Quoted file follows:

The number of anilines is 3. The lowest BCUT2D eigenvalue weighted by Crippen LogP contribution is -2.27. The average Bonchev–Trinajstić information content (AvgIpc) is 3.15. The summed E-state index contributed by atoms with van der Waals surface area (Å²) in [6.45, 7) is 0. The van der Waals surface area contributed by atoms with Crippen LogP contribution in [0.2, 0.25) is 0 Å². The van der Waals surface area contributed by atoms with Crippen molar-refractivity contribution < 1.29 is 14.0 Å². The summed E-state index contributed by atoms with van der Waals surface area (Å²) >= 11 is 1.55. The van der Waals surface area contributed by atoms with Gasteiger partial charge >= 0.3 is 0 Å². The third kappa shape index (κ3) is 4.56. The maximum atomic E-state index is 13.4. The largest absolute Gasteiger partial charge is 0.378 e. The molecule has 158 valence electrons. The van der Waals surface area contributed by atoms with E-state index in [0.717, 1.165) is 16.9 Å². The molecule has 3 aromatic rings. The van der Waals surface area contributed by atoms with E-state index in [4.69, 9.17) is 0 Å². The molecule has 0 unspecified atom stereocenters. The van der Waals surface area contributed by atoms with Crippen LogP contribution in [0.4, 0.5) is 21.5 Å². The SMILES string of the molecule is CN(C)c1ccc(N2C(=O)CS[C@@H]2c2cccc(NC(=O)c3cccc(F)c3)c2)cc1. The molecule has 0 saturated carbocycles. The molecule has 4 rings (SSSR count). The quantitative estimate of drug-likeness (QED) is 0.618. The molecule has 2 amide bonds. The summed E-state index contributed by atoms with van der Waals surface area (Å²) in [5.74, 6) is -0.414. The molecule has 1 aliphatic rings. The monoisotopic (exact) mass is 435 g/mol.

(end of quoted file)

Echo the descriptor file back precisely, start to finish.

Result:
The number of anilines is 3. The lowest BCUT2D eigenvalue weighted by Crippen LogP contribution is -2.27. The average Bonchev–Trinajstić information content (AvgIpc) is 3.15. The summed E-state index contributed by atoms with van der Waals surface area (Å²) in [6.45, 7) is 0. The van der Waals surface area contributed by atoms with Crippen LogP contribution in [0.2, 0.25) is 0 Å². The van der Waals surface area contributed by atoms with Crippen molar-refractivity contribution < 1.29 is 14.0 Å². The summed E-state index contributed by atoms with van der Waals surface area (Å²) >= 11 is 1.55. The van der Waals surface area contributed by atoms with Gasteiger partial charge >= 0.3 is 0 Å². The third kappa shape index (κ3) is 4.56. The maximum atomic E-state index is 13.4. The largest absolute Gasteiger partial charge is 0.378 e. The molecule has 158 valence electrons. The van der Waals surface area contributed by atoms with E-state index in [0.717, 1.165) is 16.9 Å². The molecule has 3 aromatic rings. The van der Waals surface area contributed by atoms with E-state index in [4.69, 9.17) is 0 Å². The molecule has 0 unspecified atom stereocenters. The van der Waals surface area contributed by atoms with Crippen LogP contribution in [0.4, 0.5) is 21.5 Å². The SMILES string of the molecule is CN(C)c1ccc(N2C(=O)CS[C@@H]2c2cccc(NC(=O)c3cccc(F)c3)c2)cc1. The molecule has 0 saturated carbocycles. The molecule has 4 rings (SSSR count). The quantitative estimate of drug-likeness (QED) is 0.618. The molecule has 2 amide bonds. The summed E-state index contributed by atoms with van der Waals surface area (Å²) in [5.74, 6) is -0.414. The molecule has 1 aliphatic rings. The monoisotopic (exact) mass is 435 g/mol.